Common Questions About Acupuncture
Acupuncture is a method of encouraging the body to promote natural healing and to improve functioning. This is done by inserting needles and applying heat or electrical stimulation at very precise acupuncture points.
The classical Chinese explanation is that channels of energy, called "Chi" in Chinese, run in regular patterns through the body and over its surface. These energy channels, called meridians, are like rivers flowing through the body to irrigate and nourish the organs and tissues. An obstruction in the movement of these energy rivers is like a dam that backs up the flow in one part of the body and restricts it in others.
The meridians can be influenced by needling the acupuncture points; the acupuncture needles unblock the obstructions at the dams, and re-establish the regular flow through the meridians. Acupuncture treatments can therefore help the body's internal organs to correct imbalances in their digestion, absorption, and energy production activities, and in the circulation of their energy through the meridians.
The modern scientific explanation is that needling the acupuncture points stimulates the nervous system to release chemicals in the muscles, spinal cord, and brain. These chemicals will either change the experience of pain, or they will trigger the release of other chemicals and hormones which influence the body's own internal regulating system.
The improved energy and biochemical balance produced by acupuncture results in stimulating the body's natural healing abilities, and in promoting physical and emotional well-being.
While acupuncture is often associated with pain control, in the hands of a well-trained practitioner it has much broader applications. Acupuncture can be effective as the only treatment used, or as the support or adjunct to other medical treatment forms in many medical and surgical disorders.
The World Health Organization recognizes the use of acupuncture in the treatment of a wide range of medical problems, including:
Digestive disorders: gastritis and hyperacidity, spastic colon, constipation, diarrhea;
Respiratory disorders: sinusitis, sore throat, bronchitis, asthma, recurrent chest infections;
Neurological and muscular disorders: headaches, facial tics, neck pain, rib neuritis, frozen shoulder, tennis elbow, various forms of tendinitis, low back pain, sciatica, osteoarthritis;
Urinary, menstrual, and reproductive problems.
Acupuncture is particularly useful in resolving physical problems related to tension and stress and emotional conditions.
The number of treatments needed differs from person to person. For complex or long-standing conditions, one or two treatments a week for several months may be recommended. For acute problems, usually fewer visits are required, and for health maintenance, four sessions a year may be all that is necessary.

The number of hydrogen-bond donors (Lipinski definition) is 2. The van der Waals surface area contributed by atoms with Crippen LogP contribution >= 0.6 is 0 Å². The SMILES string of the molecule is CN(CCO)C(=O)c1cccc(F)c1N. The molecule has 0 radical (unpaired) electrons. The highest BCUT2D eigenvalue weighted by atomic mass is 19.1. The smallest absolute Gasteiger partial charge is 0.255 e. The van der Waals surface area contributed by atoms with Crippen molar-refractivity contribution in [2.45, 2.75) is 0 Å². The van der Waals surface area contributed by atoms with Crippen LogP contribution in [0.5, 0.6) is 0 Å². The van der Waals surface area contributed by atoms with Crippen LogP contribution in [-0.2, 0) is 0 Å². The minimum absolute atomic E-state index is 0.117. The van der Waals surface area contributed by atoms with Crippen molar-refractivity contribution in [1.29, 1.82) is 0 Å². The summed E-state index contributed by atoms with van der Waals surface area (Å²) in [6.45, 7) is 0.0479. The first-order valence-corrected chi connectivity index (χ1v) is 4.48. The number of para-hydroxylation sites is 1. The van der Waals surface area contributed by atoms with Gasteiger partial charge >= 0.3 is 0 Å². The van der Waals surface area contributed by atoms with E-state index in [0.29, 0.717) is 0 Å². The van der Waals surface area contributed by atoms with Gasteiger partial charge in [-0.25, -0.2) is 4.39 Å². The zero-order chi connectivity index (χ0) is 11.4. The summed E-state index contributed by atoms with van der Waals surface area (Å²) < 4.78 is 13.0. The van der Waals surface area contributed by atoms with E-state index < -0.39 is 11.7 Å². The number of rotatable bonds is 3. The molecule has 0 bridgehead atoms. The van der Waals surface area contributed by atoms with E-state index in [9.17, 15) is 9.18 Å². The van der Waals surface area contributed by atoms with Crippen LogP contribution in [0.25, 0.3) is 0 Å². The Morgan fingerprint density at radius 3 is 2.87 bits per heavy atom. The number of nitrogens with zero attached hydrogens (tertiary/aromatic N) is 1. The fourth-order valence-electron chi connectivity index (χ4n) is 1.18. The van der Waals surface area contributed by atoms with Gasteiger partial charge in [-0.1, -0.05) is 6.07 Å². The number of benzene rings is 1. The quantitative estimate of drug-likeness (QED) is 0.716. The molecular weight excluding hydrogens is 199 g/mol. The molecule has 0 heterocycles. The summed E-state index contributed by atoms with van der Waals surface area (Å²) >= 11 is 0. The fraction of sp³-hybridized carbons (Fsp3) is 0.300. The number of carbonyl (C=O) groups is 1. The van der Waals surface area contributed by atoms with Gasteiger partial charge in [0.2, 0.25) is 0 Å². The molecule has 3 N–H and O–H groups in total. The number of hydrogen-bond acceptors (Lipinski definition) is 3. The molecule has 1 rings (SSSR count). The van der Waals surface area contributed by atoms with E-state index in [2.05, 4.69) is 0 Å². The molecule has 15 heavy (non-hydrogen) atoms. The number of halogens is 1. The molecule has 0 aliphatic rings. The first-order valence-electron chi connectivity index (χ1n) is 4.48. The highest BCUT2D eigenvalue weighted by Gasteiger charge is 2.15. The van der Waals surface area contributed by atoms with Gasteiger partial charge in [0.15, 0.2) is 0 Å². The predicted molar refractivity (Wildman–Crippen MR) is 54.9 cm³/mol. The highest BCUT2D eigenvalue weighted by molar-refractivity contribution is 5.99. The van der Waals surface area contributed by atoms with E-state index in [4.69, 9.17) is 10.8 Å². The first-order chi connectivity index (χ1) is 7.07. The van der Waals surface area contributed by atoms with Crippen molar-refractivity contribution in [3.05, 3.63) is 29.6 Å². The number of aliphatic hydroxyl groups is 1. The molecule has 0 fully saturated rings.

Usually not. As energy is redirected in the body, internal chemicals and hormones are stimulated and healing begins to take place. Occasionally the original symptoms worsen for a few days, or other general changes in appetite, sleep, bowel or urination pattern, or emotional state may be triggered. These should not cause concern, as they are simply indications that the acupuncture is starting to work. It is quite common with the first one or two treatments to have a sensation of deep relaxation or even mild disorientation immediately following the treatment. These pass within a short time, and never require anything more than a bit of rest to overcome.
People experience acupuncture needling differently. Most patients feel only minimal pain as the needles are inserted; some feel no pain at all. Once the needles are in place, there is no pain felt. Acupuncture needle are very thin and solid and are made from stainless steel (it was silver in ancient time). The point is smooth (not hollow with cutting edges like a hypodermic needle) and insertion through the skin is not as painful as injections or blood sampling. The risk of bruising and skin irritation is less than when using a hollow needle. Because the use of disposable needles, there is no risk of infection from the treatments.
Yes. In the past 2000 years, more people have been successfully treated with acupuncture than with all other health modalities combined. Today acupuncture is practiced widely in Asia, the Russia, and in Europe. It is now being used more and more in America by patients and practitioners. Acupuncture treatments can be given at the same time other techniques are being used, such as conventional Western medicine, osteopathic or chiropractic prescriptions. It is important that your acupuncturist know everything that you are doing, so he or she can help you get the most benefit from all your treatments.
Yes. To enhance the value of a treatment, the following guidelines are important:
Do not eat an unusually large meal immediately before or after your treatment.
Do not over-exercise, engage in sexual activity, or consume alcoholic beverages within 6 hours before or after the treatment.
Plan your activities so that after the treatment you can get some rest, or at least not have to be working at top performance. This is especially important for the first few visits.
Continue to take any prescription medicines as directed by your regular doctor. Substance abuse (drugs and alcohol) especially in the week prior to treatment, will seriously interfere with the effectiveness of acupuncture treatment.
Remember to keep good mental or written notes of what your response is to the treatment. This is important for your doctor to know so that the follow-up treatments can be designed to best help you and your problem.